Thursday, August 16, 2012

Journaling: Tips and Tricks 1

This is the first of an ongoing series on jounraling, because I like it and I want to share it with others.

Tip 1: Find A Book You Like

I can't stress this enough. Seriously. Some people can write on anything, but for most people, just to get started, you have to really like what you're writing on. I'd bet you haven't really thought about it--I never did for a long time--but take a moment now:

  • Do you like the paper you're writing on? Is it smooth enough? Is it thick enough? Are the lines spaced the way you like?
  • Do you like the size? Are you more likely to take it everywhere and keep coming back to it if it's smaller? Larger?
  • Does it have enough pages? Do you fill them up at a consistent enough speed that you know how many pages you need in a month?
  • Do you like the cost? If you're like me, and you fill them quickly, maybe you'd like to downgrade to something cheaper that you like just as much? If you're a slower-filler, maybe you could splurge on something more expensive that makes you feel special?
  • Is it just nice enough to make you want to write in it? Being overly pretty can make the books intimidating to some people--is not wanting to spoil such a pretty thing keeping you from writing?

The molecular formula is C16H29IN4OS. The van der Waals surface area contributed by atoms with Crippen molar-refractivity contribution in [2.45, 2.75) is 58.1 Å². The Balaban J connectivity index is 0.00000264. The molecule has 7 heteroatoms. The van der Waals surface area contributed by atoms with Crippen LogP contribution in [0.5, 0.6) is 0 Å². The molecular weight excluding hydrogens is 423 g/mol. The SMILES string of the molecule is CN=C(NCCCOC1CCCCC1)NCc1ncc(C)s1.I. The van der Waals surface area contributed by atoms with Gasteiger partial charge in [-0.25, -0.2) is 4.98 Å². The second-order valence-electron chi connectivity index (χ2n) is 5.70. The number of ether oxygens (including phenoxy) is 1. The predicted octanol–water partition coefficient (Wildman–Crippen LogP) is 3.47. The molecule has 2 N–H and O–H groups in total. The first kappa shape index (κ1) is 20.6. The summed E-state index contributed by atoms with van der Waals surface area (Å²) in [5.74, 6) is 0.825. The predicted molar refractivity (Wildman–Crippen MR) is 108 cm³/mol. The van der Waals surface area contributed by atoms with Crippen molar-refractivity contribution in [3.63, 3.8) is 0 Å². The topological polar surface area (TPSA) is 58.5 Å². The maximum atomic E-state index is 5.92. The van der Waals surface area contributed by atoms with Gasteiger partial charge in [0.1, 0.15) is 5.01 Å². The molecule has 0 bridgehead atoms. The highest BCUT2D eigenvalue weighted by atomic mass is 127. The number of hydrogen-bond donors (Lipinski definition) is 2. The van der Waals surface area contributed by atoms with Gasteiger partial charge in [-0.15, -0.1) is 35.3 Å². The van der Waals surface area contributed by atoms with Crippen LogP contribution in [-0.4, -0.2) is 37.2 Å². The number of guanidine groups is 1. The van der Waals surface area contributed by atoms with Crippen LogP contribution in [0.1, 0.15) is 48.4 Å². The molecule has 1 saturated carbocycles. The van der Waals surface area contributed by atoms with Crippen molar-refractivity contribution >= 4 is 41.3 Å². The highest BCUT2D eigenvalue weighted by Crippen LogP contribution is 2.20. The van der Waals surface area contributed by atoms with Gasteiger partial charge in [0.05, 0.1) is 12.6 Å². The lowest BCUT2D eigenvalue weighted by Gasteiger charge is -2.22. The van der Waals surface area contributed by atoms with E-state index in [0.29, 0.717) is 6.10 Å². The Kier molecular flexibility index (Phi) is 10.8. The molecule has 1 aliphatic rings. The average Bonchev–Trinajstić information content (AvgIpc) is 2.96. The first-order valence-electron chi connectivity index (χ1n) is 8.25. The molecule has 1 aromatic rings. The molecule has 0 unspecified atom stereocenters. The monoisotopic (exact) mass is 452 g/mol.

• Does it remind you of something nice, comforting or encouraging? If it reminds you too much of school work you didn't like doing--say, if you're using a spiral-bound notebook or something--maybe try switching it for a nicer notebook?
  • Do you have enough of them? See, the thing is, a person's "journal" is actually usually a collection of notebooks placed all over the house to catch ideas and stories and notes. It might also include online or computer-based journals and planners, blogs like this one, published articles and essays and stories, collaborative work, whatever. Do you have enough of the journaling parts you need in place to make it effective?
What notebooks or notebook analogues do you like the best? Personally, my favorite notebooks are those ones from Eco Greenroom that come in groups of three or five at Target, but the cost is too high. I use them for special things like conferences and residencies at school, and for the bulk of my everyday writing I use college-ruled composition books. I've always loved them, and these days you can get them in nice colors and patterns. And if you buy them around this time of year, you can hit the back-to-school discounts and stock up for months!
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